General information

The information on these pages should be used to research health risks and to inform the pre-travel consultation. For advice regarding safety and security please check the UK Foreign and Commonwealth Office (FCO) website.

Travellers should ideally arrange an appointment with their health professional at least four to six weeks before travel. However, even if time is short, an appointment is still worthwhile. This appointment provides an opportunity to assess health risks taking into account a number of factors including destination, medical history, and planned activities. For those with pre-existing health problems, an earlier appointment is recommended.

All travellers should ensure they have adequate travel health insurance. If visiting European Economic Area (EEA) countries carry an European health insurance card (EHIC) as this will allow access to state-provided healthcare in EEA countries, at a reduced cost, or sometimes for free. The EHIC, however, is not an alternative to travel insurance.

A list of useful resources including advice on how to reduce the risk of certain health problems is available below.

Resources

Vaccine recommendations

Details of vaccination recommendations and requirements are provided below.

All Travellers

Travellers should be up to date with routine vaccination courses and boosters as recommended in the UK. These vaccinations include for example measles-mumps-rubella (MMR) vaccine and diphtheria-tetanus-polio vaccine.

Country specific diphtheria recommendations are not provided here. Diphtheria tetanus and polio are combined in a single vaccine in the UK. Therefore, when a tetanus booster is recommended for travellers, diphtheria vaccine is also given. Should there be an outbreak of diphtheria in a country, diphtheria vaccination guidance will be provided.

Those who may be at increased risk of an infectious disease due to their work, lifestyle choice, or certain underlying health problems should be up to date with additional recommended vaccines. See the individual chapters of the ‘Green Book’ Immunisation against infectious disease for further details.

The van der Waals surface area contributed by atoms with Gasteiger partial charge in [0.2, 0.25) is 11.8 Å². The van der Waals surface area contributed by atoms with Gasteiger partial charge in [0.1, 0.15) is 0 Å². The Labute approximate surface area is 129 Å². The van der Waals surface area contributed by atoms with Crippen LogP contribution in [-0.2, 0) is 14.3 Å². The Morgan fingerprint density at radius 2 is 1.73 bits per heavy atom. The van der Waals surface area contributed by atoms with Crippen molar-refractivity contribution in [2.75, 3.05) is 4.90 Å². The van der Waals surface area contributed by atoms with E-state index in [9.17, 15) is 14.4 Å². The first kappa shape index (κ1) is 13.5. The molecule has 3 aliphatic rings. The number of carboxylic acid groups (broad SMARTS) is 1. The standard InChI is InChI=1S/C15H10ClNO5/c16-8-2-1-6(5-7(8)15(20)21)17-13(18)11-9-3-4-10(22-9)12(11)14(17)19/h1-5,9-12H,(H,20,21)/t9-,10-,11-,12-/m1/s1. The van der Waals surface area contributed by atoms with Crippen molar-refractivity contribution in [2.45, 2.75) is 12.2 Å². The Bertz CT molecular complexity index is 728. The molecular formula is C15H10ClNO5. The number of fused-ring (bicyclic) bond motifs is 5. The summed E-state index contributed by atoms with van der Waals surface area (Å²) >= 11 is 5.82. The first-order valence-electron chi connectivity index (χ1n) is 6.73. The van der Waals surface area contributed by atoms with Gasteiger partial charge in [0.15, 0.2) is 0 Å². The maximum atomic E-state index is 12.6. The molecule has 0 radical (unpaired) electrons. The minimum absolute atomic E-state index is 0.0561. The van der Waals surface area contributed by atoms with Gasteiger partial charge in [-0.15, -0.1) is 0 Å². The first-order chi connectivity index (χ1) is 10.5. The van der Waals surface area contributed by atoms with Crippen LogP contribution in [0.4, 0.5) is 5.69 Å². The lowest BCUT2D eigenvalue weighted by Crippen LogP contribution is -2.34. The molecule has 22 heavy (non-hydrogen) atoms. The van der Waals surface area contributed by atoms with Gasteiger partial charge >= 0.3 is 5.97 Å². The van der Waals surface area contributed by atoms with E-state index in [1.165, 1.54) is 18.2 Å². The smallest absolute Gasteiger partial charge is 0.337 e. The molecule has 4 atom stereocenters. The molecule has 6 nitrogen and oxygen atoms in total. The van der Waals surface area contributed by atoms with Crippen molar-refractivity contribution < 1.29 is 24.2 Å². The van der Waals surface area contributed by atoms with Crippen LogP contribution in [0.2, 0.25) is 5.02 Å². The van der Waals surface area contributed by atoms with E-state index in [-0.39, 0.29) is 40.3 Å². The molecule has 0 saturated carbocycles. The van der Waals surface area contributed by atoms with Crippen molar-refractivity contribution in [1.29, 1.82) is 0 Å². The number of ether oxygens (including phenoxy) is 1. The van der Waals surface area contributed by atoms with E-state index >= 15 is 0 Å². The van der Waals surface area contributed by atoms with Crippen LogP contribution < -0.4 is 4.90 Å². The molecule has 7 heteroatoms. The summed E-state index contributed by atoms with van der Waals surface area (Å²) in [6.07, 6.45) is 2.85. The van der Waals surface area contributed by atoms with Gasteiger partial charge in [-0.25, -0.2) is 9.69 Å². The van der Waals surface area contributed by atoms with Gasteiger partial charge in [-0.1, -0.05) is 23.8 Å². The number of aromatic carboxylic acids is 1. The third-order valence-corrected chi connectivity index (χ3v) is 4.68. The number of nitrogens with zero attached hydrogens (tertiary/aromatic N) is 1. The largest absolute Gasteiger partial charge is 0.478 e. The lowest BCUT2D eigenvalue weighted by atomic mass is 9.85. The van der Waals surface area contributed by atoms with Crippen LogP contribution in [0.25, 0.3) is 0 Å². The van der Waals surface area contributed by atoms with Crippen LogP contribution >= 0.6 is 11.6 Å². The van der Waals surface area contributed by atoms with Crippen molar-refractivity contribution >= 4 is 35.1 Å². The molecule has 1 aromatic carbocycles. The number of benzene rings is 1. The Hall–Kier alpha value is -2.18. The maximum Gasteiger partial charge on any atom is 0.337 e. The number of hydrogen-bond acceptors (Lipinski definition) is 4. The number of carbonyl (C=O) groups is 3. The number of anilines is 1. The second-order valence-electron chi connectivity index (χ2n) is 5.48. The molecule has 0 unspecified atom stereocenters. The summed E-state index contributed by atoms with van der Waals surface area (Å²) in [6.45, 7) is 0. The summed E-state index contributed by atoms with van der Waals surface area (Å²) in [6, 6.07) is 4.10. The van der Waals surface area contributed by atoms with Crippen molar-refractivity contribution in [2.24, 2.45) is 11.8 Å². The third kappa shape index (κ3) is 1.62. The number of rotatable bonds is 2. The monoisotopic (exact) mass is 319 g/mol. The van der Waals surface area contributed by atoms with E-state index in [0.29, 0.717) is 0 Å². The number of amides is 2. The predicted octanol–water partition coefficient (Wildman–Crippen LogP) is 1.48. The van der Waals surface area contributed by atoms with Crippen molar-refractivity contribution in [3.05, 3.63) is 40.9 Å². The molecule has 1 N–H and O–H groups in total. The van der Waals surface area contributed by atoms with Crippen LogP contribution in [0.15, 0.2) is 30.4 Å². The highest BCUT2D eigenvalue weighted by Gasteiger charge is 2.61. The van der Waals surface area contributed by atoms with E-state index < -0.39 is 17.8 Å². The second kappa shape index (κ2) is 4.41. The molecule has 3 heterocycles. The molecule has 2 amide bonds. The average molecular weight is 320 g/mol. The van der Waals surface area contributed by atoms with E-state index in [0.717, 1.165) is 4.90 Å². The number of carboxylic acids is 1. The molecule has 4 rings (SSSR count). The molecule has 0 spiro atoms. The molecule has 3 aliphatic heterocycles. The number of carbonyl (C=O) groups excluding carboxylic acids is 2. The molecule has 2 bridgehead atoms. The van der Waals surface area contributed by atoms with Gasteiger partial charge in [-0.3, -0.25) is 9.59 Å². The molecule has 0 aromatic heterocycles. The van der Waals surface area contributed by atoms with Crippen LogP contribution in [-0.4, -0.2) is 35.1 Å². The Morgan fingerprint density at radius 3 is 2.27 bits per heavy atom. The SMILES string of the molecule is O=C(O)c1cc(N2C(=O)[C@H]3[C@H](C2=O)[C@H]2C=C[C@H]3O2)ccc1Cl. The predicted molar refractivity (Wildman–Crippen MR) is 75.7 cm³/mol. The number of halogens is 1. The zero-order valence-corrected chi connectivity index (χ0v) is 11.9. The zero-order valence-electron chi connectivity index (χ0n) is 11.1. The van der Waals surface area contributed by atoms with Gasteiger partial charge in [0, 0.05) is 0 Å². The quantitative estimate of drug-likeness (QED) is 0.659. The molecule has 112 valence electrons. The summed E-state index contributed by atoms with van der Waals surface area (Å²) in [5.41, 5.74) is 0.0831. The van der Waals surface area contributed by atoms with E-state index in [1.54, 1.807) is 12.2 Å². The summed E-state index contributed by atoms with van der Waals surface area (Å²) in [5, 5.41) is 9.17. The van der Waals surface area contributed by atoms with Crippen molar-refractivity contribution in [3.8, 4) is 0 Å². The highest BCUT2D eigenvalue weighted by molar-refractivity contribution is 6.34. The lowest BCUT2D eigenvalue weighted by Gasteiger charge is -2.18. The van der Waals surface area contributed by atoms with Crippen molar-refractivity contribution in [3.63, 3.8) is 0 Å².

Certificate Requirements

There are no certificate requirements under International Health Regulations.

Most Travellers

The vaccines in this section are recommended for most travellers visiting this country. Information on these vaccines can be found by clicking on the blue arrow. Vaccines are listed alphabetically.

Tetanus

Tetanus is caused by a toxin released from Clostridium tetani and occurs worldwide.  Tetanus bacteria are present in soil and manure and may be introduced through open wounds such as a puncture wound, burn or scratch.

Prevention
Travellers should thoroughly clean all wounds and seek appropriate medical attention.

Tetanus vaccination
  • Travellers should have completed a primary vaccination course according to the UK schedule.
  • If travelling to a country where medical facilities may be limited, a booster dose of a tetanus-containing vaccine is recommended if the last dose was more than ten years ago even if five doses of vaccine have been given previously.

Country specific information on medical facilities may be found in the ‘health’ section of the FCO foreign travel advice website.

 Tetanus in brief

Some Travellers

The vaccines in this section are recommended for some travellers visiting this country. Information on when these vaccines should be considered can be found by clicking on the arrow. Vaccines are listed alphabetically.